Pirie A.,University of Cambridge |
Guo Q.,University of Cambridge |
Kraft P.,Harvard University |
Canisius S.,Netherlands Cancer Institute |
And 143 more authors.
Breast Cancer Research
Introduction: Previous studies have identified common germline variants nominally associated with breast cancer survival. These associations have not been widely replicated in further studies. The purpose of this study was to evaluate the association of previously reported SNPs with breast cancer-specific survival using data from a pooled analysis of eight breast cancer survival genome-wide association studies (GWAS) from the Breast Cancer Association Consortium. Methods: A literature review was conducted of all previously published associations between common germline variants and three survival outcomes: breast cancer-specific survival, overall survival and disease-free survival. All associations that reached the nominal significance level of P value <0.05 were included. Single nucleotide polymorphisms that had been previously reported as nominally associated with at least one survival outcome were evaluated in the pooled analysis of over 37,000 breast cancer cases for association with breast cancer-specific survival. Previous associations were evaluated using a one-sided test based on the reported direction of effect. Results: Fifty-six variants from 45 previous publications were evaluated in the meta-analysis. Fifty-four of these were evaluated in the full set of 37,954 breast cancer cases with 2,900 events and the two additional variants were evaluated in a reduced sample size of 30,000 samples in order to ensure independence from the previously published studies. Five variants reached nominal significance (P <0.05) in the pooled GWAS data compared to 2.8 expected under the null hypothesis. Seven additional variants were associated (P <0.05) with ER-positive disease. Conclusions: Although no variants reached genome-wide significance (P <5 x 10-8), these results suggest that there is some evidence of association between candidate common germline variants and breast cancer prognosis. Larger studies from multinational collaborations are necessary to increase the power to detect associations, between common variants and prognosis, at more stringent significance levels. © 2015 Pirie et al. Source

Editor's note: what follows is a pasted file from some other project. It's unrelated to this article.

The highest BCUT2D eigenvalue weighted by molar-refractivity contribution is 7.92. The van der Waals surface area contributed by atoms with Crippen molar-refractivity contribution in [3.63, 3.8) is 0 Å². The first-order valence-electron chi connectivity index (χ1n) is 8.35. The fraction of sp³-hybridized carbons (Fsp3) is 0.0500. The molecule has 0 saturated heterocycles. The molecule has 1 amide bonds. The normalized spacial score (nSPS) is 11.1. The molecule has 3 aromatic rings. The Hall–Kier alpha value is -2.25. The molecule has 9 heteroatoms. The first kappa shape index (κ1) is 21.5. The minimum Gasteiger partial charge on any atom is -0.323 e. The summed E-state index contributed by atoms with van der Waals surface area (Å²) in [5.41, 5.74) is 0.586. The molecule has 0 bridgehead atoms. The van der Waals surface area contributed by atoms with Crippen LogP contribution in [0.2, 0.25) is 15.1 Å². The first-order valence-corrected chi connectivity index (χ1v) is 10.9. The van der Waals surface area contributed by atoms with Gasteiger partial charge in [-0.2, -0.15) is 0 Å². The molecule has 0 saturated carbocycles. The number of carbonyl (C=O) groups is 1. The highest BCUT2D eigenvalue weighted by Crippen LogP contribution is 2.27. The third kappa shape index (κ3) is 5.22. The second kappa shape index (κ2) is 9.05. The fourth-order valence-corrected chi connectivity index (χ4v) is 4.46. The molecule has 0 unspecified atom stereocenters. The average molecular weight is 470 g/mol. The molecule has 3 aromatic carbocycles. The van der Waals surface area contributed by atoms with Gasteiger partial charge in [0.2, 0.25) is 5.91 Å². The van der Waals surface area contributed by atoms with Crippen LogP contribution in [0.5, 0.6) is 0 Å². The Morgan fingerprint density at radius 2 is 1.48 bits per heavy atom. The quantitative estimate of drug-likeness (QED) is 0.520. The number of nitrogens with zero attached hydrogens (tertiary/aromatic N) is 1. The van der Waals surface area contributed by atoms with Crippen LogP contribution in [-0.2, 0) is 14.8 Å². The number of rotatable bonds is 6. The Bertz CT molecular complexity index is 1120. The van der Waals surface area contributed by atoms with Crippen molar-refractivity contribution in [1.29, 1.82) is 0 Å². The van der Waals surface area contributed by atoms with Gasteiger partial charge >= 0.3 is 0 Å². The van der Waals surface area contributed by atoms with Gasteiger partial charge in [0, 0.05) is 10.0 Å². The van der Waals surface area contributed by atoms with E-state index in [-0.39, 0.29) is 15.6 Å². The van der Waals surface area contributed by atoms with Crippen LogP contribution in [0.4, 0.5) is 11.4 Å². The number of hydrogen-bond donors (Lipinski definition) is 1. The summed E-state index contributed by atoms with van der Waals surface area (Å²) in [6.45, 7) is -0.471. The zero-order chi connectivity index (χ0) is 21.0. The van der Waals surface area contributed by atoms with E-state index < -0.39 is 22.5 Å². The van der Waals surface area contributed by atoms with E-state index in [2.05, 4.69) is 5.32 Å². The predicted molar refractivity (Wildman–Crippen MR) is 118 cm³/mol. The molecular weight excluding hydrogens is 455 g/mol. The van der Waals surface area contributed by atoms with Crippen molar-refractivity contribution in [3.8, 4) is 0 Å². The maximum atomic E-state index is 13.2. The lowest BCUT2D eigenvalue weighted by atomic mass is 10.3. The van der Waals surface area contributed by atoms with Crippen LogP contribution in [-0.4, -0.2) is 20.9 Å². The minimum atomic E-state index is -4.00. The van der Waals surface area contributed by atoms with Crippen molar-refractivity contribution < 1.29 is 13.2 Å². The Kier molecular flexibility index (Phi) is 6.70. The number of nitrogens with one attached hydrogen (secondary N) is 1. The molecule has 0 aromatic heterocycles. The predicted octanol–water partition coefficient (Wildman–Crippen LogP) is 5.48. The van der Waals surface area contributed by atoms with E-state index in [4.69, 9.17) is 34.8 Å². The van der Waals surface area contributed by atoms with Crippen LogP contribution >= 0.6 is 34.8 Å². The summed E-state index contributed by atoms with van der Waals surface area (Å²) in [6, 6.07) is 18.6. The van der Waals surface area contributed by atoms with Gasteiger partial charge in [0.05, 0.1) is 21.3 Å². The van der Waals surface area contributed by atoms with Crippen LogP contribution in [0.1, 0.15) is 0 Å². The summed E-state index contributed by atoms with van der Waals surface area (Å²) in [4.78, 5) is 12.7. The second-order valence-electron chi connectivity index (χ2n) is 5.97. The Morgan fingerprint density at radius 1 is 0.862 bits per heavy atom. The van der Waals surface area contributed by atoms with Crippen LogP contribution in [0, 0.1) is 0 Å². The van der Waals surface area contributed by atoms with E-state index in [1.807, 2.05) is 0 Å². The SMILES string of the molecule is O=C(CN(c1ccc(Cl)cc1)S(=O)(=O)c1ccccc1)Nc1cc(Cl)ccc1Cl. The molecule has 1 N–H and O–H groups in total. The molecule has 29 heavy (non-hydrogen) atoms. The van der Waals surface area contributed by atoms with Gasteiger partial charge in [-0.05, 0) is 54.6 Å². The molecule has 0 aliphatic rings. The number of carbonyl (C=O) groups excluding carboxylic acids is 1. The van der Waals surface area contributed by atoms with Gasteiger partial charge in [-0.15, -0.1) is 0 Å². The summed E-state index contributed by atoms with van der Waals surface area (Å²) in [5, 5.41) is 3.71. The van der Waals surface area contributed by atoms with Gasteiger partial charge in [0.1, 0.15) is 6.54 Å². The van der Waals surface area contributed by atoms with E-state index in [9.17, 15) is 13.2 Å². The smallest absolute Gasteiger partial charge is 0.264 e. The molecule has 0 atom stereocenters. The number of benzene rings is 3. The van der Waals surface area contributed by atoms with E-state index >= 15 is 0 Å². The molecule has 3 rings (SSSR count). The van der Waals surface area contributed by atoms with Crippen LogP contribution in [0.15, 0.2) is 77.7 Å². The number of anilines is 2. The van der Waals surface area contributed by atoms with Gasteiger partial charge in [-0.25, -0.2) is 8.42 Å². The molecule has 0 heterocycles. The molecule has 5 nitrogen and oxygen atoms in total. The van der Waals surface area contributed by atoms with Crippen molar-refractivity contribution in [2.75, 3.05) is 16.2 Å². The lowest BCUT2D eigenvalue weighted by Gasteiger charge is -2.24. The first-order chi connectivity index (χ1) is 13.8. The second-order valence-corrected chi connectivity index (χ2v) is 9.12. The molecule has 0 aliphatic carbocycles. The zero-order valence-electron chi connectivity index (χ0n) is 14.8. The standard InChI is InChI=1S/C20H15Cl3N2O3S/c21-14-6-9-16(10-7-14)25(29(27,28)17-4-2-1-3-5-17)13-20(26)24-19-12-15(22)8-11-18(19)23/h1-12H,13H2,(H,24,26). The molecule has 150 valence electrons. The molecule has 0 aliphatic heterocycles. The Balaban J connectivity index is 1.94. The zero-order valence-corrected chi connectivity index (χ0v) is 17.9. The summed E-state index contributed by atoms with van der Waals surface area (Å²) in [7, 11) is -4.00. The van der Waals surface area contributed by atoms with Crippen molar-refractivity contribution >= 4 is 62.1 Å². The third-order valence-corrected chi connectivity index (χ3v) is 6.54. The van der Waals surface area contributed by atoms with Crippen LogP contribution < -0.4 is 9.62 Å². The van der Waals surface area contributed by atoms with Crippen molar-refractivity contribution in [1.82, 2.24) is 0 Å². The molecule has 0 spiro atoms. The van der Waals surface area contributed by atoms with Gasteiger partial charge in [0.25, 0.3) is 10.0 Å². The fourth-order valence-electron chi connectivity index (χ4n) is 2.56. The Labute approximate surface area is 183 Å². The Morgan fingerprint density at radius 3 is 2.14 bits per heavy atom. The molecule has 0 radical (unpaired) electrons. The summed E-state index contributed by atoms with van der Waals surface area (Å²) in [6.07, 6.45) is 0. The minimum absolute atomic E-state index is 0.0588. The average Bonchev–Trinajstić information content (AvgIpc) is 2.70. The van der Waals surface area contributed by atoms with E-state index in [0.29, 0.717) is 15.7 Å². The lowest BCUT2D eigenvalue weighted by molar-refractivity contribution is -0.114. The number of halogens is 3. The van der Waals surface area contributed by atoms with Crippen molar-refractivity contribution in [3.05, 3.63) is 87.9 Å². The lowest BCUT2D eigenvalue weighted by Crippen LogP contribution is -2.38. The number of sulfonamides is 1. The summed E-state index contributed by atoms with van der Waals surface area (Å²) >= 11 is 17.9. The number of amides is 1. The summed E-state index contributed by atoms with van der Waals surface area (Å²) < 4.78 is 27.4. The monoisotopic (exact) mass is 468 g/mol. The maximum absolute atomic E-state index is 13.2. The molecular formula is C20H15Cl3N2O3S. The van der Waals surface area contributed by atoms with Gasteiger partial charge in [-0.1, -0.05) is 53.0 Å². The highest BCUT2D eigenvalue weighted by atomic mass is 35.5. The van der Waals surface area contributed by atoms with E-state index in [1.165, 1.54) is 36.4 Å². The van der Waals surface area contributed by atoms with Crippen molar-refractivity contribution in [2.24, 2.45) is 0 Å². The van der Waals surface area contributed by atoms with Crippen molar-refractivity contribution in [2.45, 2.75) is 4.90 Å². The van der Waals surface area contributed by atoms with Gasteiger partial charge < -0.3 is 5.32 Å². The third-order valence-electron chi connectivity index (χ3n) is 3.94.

Kabisch M.,German Cancer Research Center |
Bermejo J.L.,University of Heidelberg |
Dunnebier T.,German Cancer Research Center |
Ying S.,German Cancer Research Center |
And 175 more authors.
The chromosomal passenger complex (CPC) plays a pivotal role in the regulation of cell division. Therefore, inherited CPC variability could influence tumor development. The present candidate gene approach investigates the relationship between single nucleotide polymorphisms (SNPs) in genes encoding key CPC components and breast cancer risk. Fifteen SNPs in four CPC genes (INCENP, AURKB, BIRC5 and CDCA8) were genotyped in 88 911 European women from 39 case-control studies of the Breast Cancer Association Consortium. Possible associations were investigated in fixedeffects meta-analyses. The synonymous SNP rs1675126 in exon 7 of INCENP was associated with overall breast cancer risk [per A allele odds ratio (OR) 0.95, 95% confidence interval (CI) 0.92-0.98, P = 0.007] and particularly with estrogen receptor (ER)-negative breast tumors (per A allele OR 0.89, 95% CI 0.83-0.95, P = 0.0005). SNPs not directly genotyped were imputed based on 1000 Genomes. The SNPs rs1047739 in the 3′ untranslated region and rs144045115 downstream of INCENP showed the strongest association signals for overall (per T allele OR 1.03, 95% CI 1.00-1.06, P = 0.0009) and ER-negative breast cancer risk (per A allele OR 1.06, 95% CI 1.02-1.10, P = 0.0002). Two genotyped SNPs in BIRC5 were associated with familial breast cancer risk (top SNP rs2071214: per G allele OR 1.12, 95% CI 1.04-1.21, P = 0.002). The data suggest that INCENP in the CPC pathway contributes to ER-negative breast cancer susceptibility in the European population. In spite of a modest contribution of CPC-inherited variants to the total burden of sporadic and familial breast cancer, their potential as novel targets for breast cancer treatment should be further investigated. © The Author 2015. Source